One’s heart must go out to any parent who endures the agony of having to identify their child’s body and plan a funeral to lay him to rest.

It goes against nature’s way of doing things – parents are not supposed to outlive their children, but it is too often the case in the world of race relations in the era of Obama that finds too many young black men without education, jobs – or role models.

And so it is that Patrick Smith identified his son, Sylville, as the suspect shot by a Milwaukee police officer when he refused to comply with an order to drop his weapon on Saturday.

But it was the lengthy statement the elder Smith made to local reporters that draws attention.

Mr. Smith, who was released just recently released from jail, was initially painfully blunt in seeming to take responsibility for failing his son.

“I had to blame myself for a lot of things too because your hero is your dad and I played a very big part in my family’s role model for them. Being on the street, doing things of the street life: Entertaining, drug dealing and pimping and they’re looking at their dad like ‘he’s doing all these things. I got out of jail two months ago, but I’ve been going back and forth in jail and they see those things so I’d like to apologize to my kids because this is the role model they look up to. When they see the wrong role model, this is what you get.”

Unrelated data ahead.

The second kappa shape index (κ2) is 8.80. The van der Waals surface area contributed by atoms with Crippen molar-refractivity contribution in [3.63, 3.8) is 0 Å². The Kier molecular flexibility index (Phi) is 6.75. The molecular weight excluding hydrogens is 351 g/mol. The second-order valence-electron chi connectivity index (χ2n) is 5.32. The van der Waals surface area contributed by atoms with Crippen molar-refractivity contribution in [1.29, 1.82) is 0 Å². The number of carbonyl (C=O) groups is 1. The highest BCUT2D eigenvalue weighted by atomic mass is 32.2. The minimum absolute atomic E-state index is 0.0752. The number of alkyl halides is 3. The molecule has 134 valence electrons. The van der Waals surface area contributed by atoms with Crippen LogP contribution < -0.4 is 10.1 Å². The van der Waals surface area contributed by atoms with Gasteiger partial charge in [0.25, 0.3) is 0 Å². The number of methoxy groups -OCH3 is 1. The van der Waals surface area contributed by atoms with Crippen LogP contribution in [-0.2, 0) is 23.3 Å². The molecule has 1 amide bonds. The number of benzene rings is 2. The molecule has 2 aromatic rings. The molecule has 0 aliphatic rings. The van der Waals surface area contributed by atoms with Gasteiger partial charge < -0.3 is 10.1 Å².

But then, Smith launches into an “us versus them” narrative, blaming “the white guy.”

“They should have never OK’d guns in Wisconsin. They already know what our black youth was doing anyway. These young kids gotta realize this is all a game with them. Like they’re playing Monopoly. You young kids falling into their world, what they want you to do. Everything you do is programmed. They got us killing each other and when they even OK’d them pistols and they OK’d a reason to kill us too.”

Milwaukee, has not had a Republican mayor since 1908, although it has enjoyed three Socialist mayors.

The unemployment and drop-out rates among black youth have skyrocketed under the watch of the nation’s first black president, whose divisive rhetoric has fostered the deterioration in racial relations.

Instead of taking the opportunity to urge African-Americans to take responsibility for their own lives – and deaths, Smith advised them to wise up and not “give in to the hand.”

They targeting us, but we know about it so there’s no reason to keep saying it’s their fault. You play a part in it. If you know there’s a reason, don’t give in to the hand, don’t be going around with big guns, don’t be going around shooting each other and letting them shoot y’all cause that’s just what they’re doing and they’re out to destroy us and we’re falling for it.”


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